Cases reported "Lipomatosis"

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1/389. Pelvic lipomatosis.

    A case report of pelvic lipomatosis in a woman is presented. This condition is a benign, apparently self-limited disease in which mature adipose tissue is deposited in the pelvis. The clinical presentation is discussed. ( info)

2/389. Diffuse lipomatosis of thyroid gland.

    A case of diffuse lipomatosis of the thyroid gland is presented. Previously documented cases of this rare disorder are reviewed. Diffuse lipomatosis of the thyroid, amyloid goiter with adipose tissue, and the relationship between lipomatosis and adenolipoma are discussed. ( info)

3/389. Pelvic lipomatosis associated with proliferative cystitis: case report and review of the Japanese literature.

    PURPOSE: We report only the second known patient with pelvic lipomatosis associated with proliferative cystitis in the Japanese literature, a 43-year-old mildly obese Japanese male who demonstrated radiographic findings characteristic of pelvic lipomatosis. methods: Cystourethrography revealed an elevated pear-shaped bladder and an elongated and anteriorly displaced prostatic urethra. Computed tomography demonstrated excess intrapelvic fat that exhibited a density identical to that of subcutaneous fat tissue. Cystoscopic and histologic examination revealed concomitant proliferative cystitis composed of von Brunn's nest, cystitis cystica and cystitis glandularis, but no malignant cells. RESULTS/CONCLUSIONS: As a result of dietary control for 15 months, the proliferative cystitis improved mildly, but the amount of fat was unchanged. ( info)

4/389. Symmetric lipomatosis of the tongue: report of a case and review of the literature.

    lipomatosis of the tongue is an extremely rare condition. To date, only 5 cases have been reported in the literature. An additional example, confirmed by biopsy, is presented. This appears to represent only the second instance of a nonoriental person who has been described with this condition. ( info)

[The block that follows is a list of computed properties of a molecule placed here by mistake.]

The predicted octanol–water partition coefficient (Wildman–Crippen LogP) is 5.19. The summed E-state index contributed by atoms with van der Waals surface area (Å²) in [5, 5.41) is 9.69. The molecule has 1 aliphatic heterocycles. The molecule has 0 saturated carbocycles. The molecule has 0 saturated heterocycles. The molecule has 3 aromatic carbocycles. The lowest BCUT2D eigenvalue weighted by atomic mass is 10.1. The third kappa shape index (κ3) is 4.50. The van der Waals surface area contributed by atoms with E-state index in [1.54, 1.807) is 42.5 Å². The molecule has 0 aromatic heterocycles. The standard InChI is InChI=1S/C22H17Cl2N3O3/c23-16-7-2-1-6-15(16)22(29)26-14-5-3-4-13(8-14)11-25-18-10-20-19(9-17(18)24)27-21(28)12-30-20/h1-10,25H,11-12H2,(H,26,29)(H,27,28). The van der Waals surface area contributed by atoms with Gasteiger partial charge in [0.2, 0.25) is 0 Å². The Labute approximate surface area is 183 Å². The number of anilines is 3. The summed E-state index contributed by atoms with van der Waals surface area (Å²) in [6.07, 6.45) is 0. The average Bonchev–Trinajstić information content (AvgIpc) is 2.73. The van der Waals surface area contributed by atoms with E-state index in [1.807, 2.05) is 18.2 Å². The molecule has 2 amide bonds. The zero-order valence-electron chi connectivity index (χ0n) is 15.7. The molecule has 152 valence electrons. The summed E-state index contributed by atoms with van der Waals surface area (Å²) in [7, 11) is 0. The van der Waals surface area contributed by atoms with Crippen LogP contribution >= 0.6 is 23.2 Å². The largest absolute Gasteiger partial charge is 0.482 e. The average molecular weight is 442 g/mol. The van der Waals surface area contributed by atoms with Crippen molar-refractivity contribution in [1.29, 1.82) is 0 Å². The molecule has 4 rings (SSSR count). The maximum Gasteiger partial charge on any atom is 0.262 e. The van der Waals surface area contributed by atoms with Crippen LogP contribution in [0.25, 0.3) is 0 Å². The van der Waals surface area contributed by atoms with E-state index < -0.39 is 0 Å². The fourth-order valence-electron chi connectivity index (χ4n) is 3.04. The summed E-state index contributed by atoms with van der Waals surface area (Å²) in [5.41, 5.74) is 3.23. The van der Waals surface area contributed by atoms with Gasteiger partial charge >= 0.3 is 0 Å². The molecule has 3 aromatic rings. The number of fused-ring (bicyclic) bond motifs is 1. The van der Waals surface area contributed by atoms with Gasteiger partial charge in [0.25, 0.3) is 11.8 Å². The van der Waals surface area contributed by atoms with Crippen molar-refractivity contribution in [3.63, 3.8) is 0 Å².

5/389. Symptomatic spinal epidural lipomatosis after local epidural corticosteroid injections: case report.

    OBJECTIVE AND IMPORTANCE: Spinal epidural lipomatosis, which causes symptomatic compression of neural elements, is a well known but uncommon complication of Cushing's syndrome. Spinal epidural lipomatosis has been reported frequently in association with chronic systemic corticosteroid therapy, but thus far only one case has been attributed to local epidural corticosteroid injections. CLINICAL PRESENTATION: We report another case of symptomatic spinal epidural lipomatosis after epidural corticosteroid injections. This is the first such case documented by magnetic resonance imaging and confirmed with surgical exploration. INTERVENTION: The patient's symptoms of neurogenic claudication resolved after lumbar laminectomy in the region of previous corticosteroid injections and the removal of epidural fat, which was compressing the thecal sac. CONCLUSION: This case should alert clinicians that epidural lipomatosis, which causes symptomatic thecal sac compression, is a possible complication, not only of systemic glucocorticoid therapy, but also of local epidural corticosteroid injections. ( info)

6/389. Excessive nodular hyperplasia of brunner glands associated with gastric hypersecretion and lipomatous atrophy of the pancreas.